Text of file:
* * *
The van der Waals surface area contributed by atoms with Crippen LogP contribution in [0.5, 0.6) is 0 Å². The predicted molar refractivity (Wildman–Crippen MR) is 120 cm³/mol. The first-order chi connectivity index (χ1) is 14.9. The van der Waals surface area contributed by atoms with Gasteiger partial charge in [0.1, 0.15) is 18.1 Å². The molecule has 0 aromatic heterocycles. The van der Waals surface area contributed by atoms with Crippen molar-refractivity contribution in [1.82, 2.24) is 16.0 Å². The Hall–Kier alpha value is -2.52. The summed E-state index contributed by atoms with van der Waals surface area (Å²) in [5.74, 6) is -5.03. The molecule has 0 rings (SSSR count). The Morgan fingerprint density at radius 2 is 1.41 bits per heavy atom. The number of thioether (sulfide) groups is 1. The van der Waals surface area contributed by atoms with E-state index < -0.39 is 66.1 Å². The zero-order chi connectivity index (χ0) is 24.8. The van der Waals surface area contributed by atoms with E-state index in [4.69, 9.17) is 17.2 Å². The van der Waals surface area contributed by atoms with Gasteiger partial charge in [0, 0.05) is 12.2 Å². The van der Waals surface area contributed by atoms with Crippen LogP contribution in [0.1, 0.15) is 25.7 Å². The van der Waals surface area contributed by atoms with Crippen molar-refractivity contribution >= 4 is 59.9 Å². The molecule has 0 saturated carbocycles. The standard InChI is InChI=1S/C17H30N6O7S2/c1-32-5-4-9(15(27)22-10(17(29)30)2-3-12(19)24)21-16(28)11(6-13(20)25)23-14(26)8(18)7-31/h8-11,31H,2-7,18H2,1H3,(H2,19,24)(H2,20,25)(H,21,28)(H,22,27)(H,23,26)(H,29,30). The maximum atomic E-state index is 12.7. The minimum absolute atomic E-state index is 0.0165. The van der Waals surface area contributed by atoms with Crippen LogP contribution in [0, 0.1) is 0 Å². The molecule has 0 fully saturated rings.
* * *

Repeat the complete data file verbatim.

The van der Waals surface area contributed by atoms with Crippen LogP contribution in [0.5, 0.6) is 0 Å². The predicted molar refractivity (Wildman–Crippen MR) is 120 cm³/mol. The first-order chi connectivity index (χ1) is 14.9. The van der Waals surface area contributed by atoms with Gasteiger partial charge in [0.1, 0.15) is 18.1 Å². The molecule has 0 aromatic heterocycles. The van der Waals surface area contributed by atoms with Crippen molar-refractivity contribution in [1.82, 2.24) is 16.0 Å². The Hall–Kier alpha value is -2.52. The summed E-state index contributed by atoms with van der Waals surface area (Å²) in [5.74, 6) is -5.03. The molecule has 0 rings (SSSR count). The Morgan fingerprint density at radius 2 is 1.41 bits per heavy atom. The number of thioether (sulfide) groups is 1. The van der Waals surface area contributed by atoms with E-state index < -0.39 is 66.1 Å². The zero-order chi connectivity index (χ0) is 24.8. The van der Waals surface area contributed by atoms with E-state index in [4.69, 9.17) is 17.2 Å². The van der Waals surface area contributed by atoms with Gasteiger partial charge in [0, 0.05) is 12.2 Å². The van der Waals surface area contributed by atoms with Crippen LogP contribution in [0.1, 0.15) is 25.7 Å². The van der Waals surface area contributed by atoms with Crippen molar-refractivity contribution >= 4 is 59.9 Å². The molecule has 0 saturated carbocycles. The standard InChI is InChI=1S/C17H30N6O7S2/c1-32-5-4-9(15(27)22-10(17(29)30)2-3-12(19)24)21-16(28)11(6-13(20)25)23-14(26)8(18)7-31/h8-11,31H,2-7,18H2,1H3,(H2,19,24)(H2,20,25)(H,21,28)(H,22,27)(H,23,26)(H,29,30). The maximum atomic E-state index is 12.7. The minimum absolute atomic E-state index is 0.0165. The van der Waals surface area contributed by atoms with Crippen LogP contribution in [0, 0.1) is 0 Å². The molecule has 0 fully saturated rings.